Courtesy of CCM based on information from the Tax Foundation

(Updated 8 p.m.) No blue ribbon commissions or task forces have been able to inspire state lawmakers to change Connecticut’s tax system, but it doesn’t mean Connecticut’s largest municipal lobby won’t keep trying.

In a report issued Monday the Connecticut Conference of Municipalities highlights Connecticut’s overreliance on the property tax.

“The property tax is the single largest tax on residents and businesses in our state,” the report reads. “The levy in Connecticut was $9.7 billion in 2014.”

That means the per capita property tax burden in Connecticut is $2,522, which is almost twice the national average of $1,434. That means Connecticut has the third highest property taxes in the nation.

The property tax accounts for about 39 percent of all state and local general fund taxes, according to the report.

But Connecticut lawmakers have been unable to implement many bold solutions, according to the municipal lobby.

House Speaker Brendan Sharkey, D-Hamden, said he doesn’t believe cities and towns are able to view the amount of money they receive from the state objectively.

“Municipal aid has increase over the last 10 years dramatically, despite the recession,” Sharkey said. “Cities and towns were held harmless while every other aspect of state government was cut dramatically.”

Sharkey said Connecticut lawmakers reformed how municipal aid is distributed for non-taxable property and gave several towns the ability to reduce their motor vehicle tax levy.

“Any objective viewer would have to acknowledge based on dollars as well as percentage, that cities and towns are getting significantly more money than they were 5 or 10 years ago,” Sharkey said.

Senate President Martin Looney, D-New Haven, said only the Connecticut Conference of Municipalities believes lawmakers haven’t done anything to improve the municipal tax system. He said lawmakers made substantial changes to how it distributes state aid for non-taxable property with the help of municipal leaders.

“Given the budget challenges most municipalities saw some level of increase in spending,” Looney said.

The CCM report found that Connecticut is one of only 15 states that limit municipalities ability to raise revenue. At least 29 states allow municipalities to levy some income or sales taxes along with property taxes and six states allow at least some municipalities to level all three taxes.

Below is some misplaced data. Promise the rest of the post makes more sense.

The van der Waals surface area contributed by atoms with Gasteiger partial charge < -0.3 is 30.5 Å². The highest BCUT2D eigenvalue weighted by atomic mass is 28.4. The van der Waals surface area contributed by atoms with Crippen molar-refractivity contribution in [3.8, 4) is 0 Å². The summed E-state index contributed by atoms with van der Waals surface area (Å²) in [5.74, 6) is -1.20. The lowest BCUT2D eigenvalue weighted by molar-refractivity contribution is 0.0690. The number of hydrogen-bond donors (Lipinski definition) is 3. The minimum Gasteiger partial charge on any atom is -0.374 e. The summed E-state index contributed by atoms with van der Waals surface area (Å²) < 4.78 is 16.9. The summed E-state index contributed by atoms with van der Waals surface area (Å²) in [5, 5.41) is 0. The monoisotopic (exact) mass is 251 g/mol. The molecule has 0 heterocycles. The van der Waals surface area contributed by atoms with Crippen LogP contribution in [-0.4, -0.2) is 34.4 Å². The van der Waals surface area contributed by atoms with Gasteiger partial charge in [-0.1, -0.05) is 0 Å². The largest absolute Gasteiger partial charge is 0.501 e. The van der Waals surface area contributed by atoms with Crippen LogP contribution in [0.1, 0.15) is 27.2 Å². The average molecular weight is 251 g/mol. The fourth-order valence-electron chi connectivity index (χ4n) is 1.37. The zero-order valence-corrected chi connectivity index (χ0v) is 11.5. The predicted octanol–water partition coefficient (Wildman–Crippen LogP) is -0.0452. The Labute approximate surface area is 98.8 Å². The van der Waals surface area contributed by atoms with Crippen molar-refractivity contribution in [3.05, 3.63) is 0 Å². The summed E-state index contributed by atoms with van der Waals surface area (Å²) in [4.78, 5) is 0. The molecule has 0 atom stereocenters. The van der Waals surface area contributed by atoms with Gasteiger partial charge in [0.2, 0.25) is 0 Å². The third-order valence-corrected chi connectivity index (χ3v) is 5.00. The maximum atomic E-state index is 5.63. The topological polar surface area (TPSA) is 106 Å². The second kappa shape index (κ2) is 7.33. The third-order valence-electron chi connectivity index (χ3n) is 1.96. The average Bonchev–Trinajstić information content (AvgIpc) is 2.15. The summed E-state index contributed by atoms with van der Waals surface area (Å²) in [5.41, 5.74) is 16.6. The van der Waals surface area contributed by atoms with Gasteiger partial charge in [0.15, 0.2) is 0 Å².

Many other states have county governments that levy taxes and provide services. Connecticut doesn’t have any county government.

State lawmakers have been critical the ability of municipal governments to regionalize services and work together to create cost-efficiencies. Local officials argue they need the state’s help in doing that since some state policies seem for towns looking to save money.

The biggest chunk of most municipal budgets goes to pay for pre-kindergarten through 12th-grade education spending. The report found it costs municipalities $8.1 billion to fund education—making it the single most expensive municipal service in Connecticut. The state contributes about $2 billion.

“It is clear that a key to property tax reform in Connecticut is education,” the report reads.

A lengthy court ruling issued last week orders the state to come up with new formulas for the distribution of school funding. The state has 180 days to deliver its recommendation to the court. However, some lawmakers are skeptical of that time frame.

The state has yet to determine if it will appeal the decision and six months seems like a short amount of time for a lawsuit to come up with a solution to a problem that’s been litigated for the past 11 years.

“In light of the fact that elections are in November and the makeup of legislature can change, assigning such a huge task with such a short time frame in which to come up with solutions may not yield the best results possible,” Senate Minority Leader Len Fasano, R-North Haven, said last week.

House Minority Leader Themis Klarides, R-Derby, agreed.

She also urged patience in waiting to find out whether the state decides to appeal.

Meanwhile, the Connecticut Conference of Municipalities is asking lawmakers to reduce Connecticut’s dependence on the property tax by allowing regional councils of government to levy taxes, allowing municipalities the ability to levy more than property taxes, reforming education financing, fully funding the reimbursement to municipalities for non-taxable property, and committing to maintaining the Municipal Revenue Sharing Account.

In order to balance the 2017 fiscal year budget lawmakers and Gov. Dannel P. Malloy used about $50 million of the sales tax revenue that was supposed to go to the Municipal Revenue Sharing Account. Municipal leaders are looking for a commitment that raids on that money won’t continue.

Looney said the goal is to maintain the Municipal Revenue Sharing Account to help municipalities.